TORONTO — When Lauri Marjamaki was coaching the Finnish national team, he always found Mikko Lehtonen to be a particularly keen student.
They would speak occasionally in Tampere about the defenceman’s growth and it wasn’t only the coach doing the talking. Lehtonen wanted to know what Marjamaki saw in the details of his game. He’d ask for development targets.
“He wants to all the time know,” Marjamaki recalled Monday. “I think that it is one of the reasons why he is now so good because he is so motivated all the time and he needs so much feedback from the coaches and everyone.”
Lehtonen signed a one-year, entry-level contract with the Toronto Maple Leafs worth $925,000 and fully intends to jump into the NHL team’s top-six on the blue line next season.
In an uncertain economy, he represents a badly needed cost-controlled option for the Leafs — one of the teams who stand to feel the most pain from a flat salary cap in 2020-21. It’s notable that Lehtonen passed on the possibility of Schedule ‘A’ and ‘B’ performance bonuses, which probably would have taken Toronto out of the running for his services.
He’s basically making a big one-year bet on himself with the prospect of unrestricted free agency on the horizon in 2021.
“I think my game fits pretty well with Toronto because they want to skate,” Lehtonen told reporters on a conference call.
“For us, I think we want to really work towards his strengths and what he does best and fit that into our program,” said Leafs general manager Kyle Dubas. “I agree with Mikko 100 per cent why it’s a fit for us and him: It’s the way that he plays and the way that we want to play. His ability to be a two-way defenceman.”
The biggest question surrounding Lehtonen is how he developed into a player who found himself with several NHL suitors at age 26 and what that might tell us about his likelihood for success in North America?
He’s been hiding in plain view. He was an undrafted prospect that was part of Finland’s surprising gold-medal victory at the 2014 world junior championship, getting overshadowed by fellow 1994-born defencemen Rasmus Ristolainen and Olli Maatta.
He won a Swedish Hockey League title with HV71 in 2017 and lost in the championship of Finland’s Liiga while playing for Tappara the following year. He played for Marjamaki on the national team at the 2017 world championship and 2018 Pyeongchang Olympics, but his big breakout didn’t arrive until last year’s worlds — where Lehtonen played a starring role in another surprising Finnish gold-medal victory and earned a spot on the tournament all-star team.
That came with an unmistakable boost in confidence, according to Marjamaki, who was thrilled to be reunited with Lehtonen at Jokerit Helsinki this season. He played the defenceman more than 22 minutes per night and saw him explode for 49 points in 60 games — the sixth-highest total of any player in the KHL.
“I think he’s so aware of his strengths now. He trusts his skating,” said Marjamaki. “That is so important nowadays with what you require of your D-men. He can play a tight defensive game because he’s such a good skater and … can win [a battle] with the forechecker, especially, and make breakouts under the pressure.”
Another strong quality, according to the coach, is an ability to get a high percentage of his shots on net. Lehtonen keeps his head up while skating and can adjust the angle of his release to react to what opposing players are doing — which helps account for the 17 goals and 32 assists he amassed this season.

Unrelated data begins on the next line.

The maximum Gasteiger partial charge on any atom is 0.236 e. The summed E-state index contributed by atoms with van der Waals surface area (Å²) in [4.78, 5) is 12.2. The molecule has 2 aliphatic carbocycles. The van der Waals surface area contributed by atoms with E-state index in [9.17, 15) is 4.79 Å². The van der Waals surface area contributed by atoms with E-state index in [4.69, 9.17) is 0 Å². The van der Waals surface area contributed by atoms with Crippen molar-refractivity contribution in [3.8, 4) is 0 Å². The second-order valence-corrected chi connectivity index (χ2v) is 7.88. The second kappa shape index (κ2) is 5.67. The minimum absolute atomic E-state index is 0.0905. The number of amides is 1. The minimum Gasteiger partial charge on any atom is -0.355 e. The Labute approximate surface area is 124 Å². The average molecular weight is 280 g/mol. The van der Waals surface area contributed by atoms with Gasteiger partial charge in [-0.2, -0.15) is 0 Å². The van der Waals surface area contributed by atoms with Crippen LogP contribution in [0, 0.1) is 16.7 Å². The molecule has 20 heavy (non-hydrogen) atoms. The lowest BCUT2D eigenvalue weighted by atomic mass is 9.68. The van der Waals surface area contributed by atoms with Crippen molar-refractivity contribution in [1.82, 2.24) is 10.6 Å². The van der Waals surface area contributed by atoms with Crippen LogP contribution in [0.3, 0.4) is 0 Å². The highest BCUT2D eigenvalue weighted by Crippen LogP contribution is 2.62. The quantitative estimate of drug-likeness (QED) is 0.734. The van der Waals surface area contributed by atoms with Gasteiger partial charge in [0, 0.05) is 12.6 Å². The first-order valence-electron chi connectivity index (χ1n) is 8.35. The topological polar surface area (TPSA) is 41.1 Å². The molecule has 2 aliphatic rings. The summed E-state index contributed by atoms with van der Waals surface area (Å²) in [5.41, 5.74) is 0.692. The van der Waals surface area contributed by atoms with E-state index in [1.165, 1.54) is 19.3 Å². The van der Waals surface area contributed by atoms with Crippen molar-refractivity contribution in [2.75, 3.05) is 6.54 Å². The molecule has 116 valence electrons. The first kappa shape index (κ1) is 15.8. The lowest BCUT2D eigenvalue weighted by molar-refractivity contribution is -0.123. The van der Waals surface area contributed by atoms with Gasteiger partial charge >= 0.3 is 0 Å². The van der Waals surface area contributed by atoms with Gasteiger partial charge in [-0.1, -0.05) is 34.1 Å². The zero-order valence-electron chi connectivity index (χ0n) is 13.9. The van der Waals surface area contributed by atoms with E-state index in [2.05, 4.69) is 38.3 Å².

His main defensive partner with Jokerit was Sami Lepisto, a fellow left-shot who was tasked with playing the right side.
Marjamaki believes Lehtonen is best suited to his strong side because it allows him to make plays with confidence: “He played all the time to the left. Sometimes, of course, if we’re playing only five D’s then we rotated, but I think that left D is a better side for him.”
That’s a relevant piece of information given the imbalance among the Leafs defensive corps, where Justin Holl and Timothy Liljegren are the only right shots currently under contract for next season. Morgan Rielly, Jake Muzzin, Rasmus Sandin, Travis Dermott (a restricted free agent still in need of a new deal) and Lehtonen all play the left.
If there is one weakness to Lehtonen’s game, according to Marjamaki, it’s that he holds himself to an incredibly high standard. That can lead to moments on the ice where he’s too hard on himself, which will be an impulse he needs to manage during a gruelling 82-game season where ‘OK’ can sometimes be good enough.
It’s an instinct that ultimately comes from a good place. And it helped transform him from a teenager that no NHL team was willing to take a chance on to “one of the best D-men in Europe,” said Marjamaki.
“He was not a good prospect when he played his first games in Finnish League, for example, in TPS Turku [from 2012 to 2015],” Marjamaki added. “He had to move somewhere else.”
Lehtonen’s move to Toronto is the biggest one yet.
It would never have happened if Jokerit didn’t first agree to release him from the final year of his KHL contract — something they were under no obligation to do. You rarely see clubs take that action with a star player, but they decided to put Lehtonen’s interests above their own.
“I’m so proud of Mikko,” said Marjamaki. “We talked about it with [Jokerit general manager] Jari Kurri — that if he wants to go and he has a good opportunity to sign the NHL contract that it is OK with us because we know Mikko and he’s so hungry to go into the NHL. He is now 26 years old and I think that it is the best age to go.
“I hope he can play in the top-six with the Maple Leafs.”
May 4, 2020